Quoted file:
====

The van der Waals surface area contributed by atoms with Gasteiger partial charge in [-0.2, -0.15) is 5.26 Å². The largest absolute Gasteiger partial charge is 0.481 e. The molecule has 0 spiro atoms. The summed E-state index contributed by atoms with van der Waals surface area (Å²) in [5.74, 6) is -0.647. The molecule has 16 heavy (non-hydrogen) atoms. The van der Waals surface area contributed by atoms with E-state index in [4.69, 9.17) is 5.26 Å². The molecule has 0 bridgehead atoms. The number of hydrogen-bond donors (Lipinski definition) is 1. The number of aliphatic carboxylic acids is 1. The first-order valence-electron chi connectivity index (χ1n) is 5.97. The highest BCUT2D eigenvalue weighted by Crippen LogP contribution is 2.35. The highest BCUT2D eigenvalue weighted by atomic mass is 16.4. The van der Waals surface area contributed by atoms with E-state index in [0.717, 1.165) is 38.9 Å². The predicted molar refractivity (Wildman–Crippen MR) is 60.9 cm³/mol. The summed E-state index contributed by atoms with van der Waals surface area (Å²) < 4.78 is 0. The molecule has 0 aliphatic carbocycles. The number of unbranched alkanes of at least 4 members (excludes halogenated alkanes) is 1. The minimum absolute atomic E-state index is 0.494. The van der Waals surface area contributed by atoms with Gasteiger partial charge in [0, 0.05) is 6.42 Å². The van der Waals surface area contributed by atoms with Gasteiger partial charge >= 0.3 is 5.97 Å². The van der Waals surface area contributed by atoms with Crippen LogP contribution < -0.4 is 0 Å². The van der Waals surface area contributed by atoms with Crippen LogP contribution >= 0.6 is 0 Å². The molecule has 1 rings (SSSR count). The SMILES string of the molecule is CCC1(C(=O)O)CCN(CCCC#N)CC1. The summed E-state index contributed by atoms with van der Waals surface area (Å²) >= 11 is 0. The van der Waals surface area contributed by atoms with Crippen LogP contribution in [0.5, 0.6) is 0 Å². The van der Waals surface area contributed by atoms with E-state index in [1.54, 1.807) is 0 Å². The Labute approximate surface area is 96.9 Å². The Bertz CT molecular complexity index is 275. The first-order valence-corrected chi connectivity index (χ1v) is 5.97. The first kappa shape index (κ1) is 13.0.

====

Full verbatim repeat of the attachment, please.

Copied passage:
The van der Waals surface area contributed by atoms with Gasteiger partial charge in [-0.2, -0.15) is 5.26 Å². The largest absolute Gasteiger partial charge is 0.481 e. The molecule has 0 spiro atoms. The summed E-state index contributed by atoms with van der Waals surface area (Å²) in [5.74, 6) is -0.647. The molecule has 16 heavy (non-hydrogen) atoms. The van der Waals surface area contributed by atoms with E-state index in [4.69, 9.17) is 5.26 Å². The molecule has 0 bridgehead atoms. The number of hydrogen-bond donors (Lipinski definition) is 1. The number of aliphatic carboxylic acids is 1. The first-order valence-electron chi connectivity index (χ1n) is 5.97. The highest BCUT2D eigenvalue weighted by Crippen LogP contribution is 2.35. The highest BCUT2D eigenvalue weighted by atomic mass is 16.4. The van der Waals surface area contributed by atoms with E-state index in [0.717, 1.165) is 38.9 Å². The predicted molar refractivity (Wildman–Crippen MR) is 60.9 cm³/mol. The summed E-state index contributed by atoms with van der Waals surface area (Å²) < 4.78 is 0. The molecule has 0 aliphatic carbocycles. The number of unbranched alkanes of at least 4 members (excludes halogenated alkanes) is 1. The minimum absolute atomic E-state index is 0.494. The van der Waals surface area contributed by atoms with Gasteiger partial charge in [0, 0.05) is 6.42 Å². The van der Waals surface area contributed by atoms with Gasteiger partial charge >= 0.3 is 5.97 Å². The van der Waals surface area contributed by atoms with Crippen LogP contribution < -0.4 is 0 Å². The van der Waals surface area contributed by atoms with Crippen LogP contribution >= 0.6 is 0 Å². The molecule has 1 rings (SSSR count). The SMILES string of the molecule is CCC1(C(=O)O)CCN(CCCC#N)CC1. The summed E-state index contributed by atoms with van der Waals surface area (Å²) >= 11 is 0. The van der Waals surface area contributed by atoms with Crippen LogP contribution in [0.5, 0.6) is 0 Å². The van der Waals surface area contributed by atoms with E-state index in [1.54, 1.807) is 0 Å². The Labute approximate surface area is 96.9 Å². The Bertz CT molecular complexity index is 275. The first-order valence-corrected chi connectivity index (χ1v) is 5.97. The first kappa shape index (κ1) is 13.0.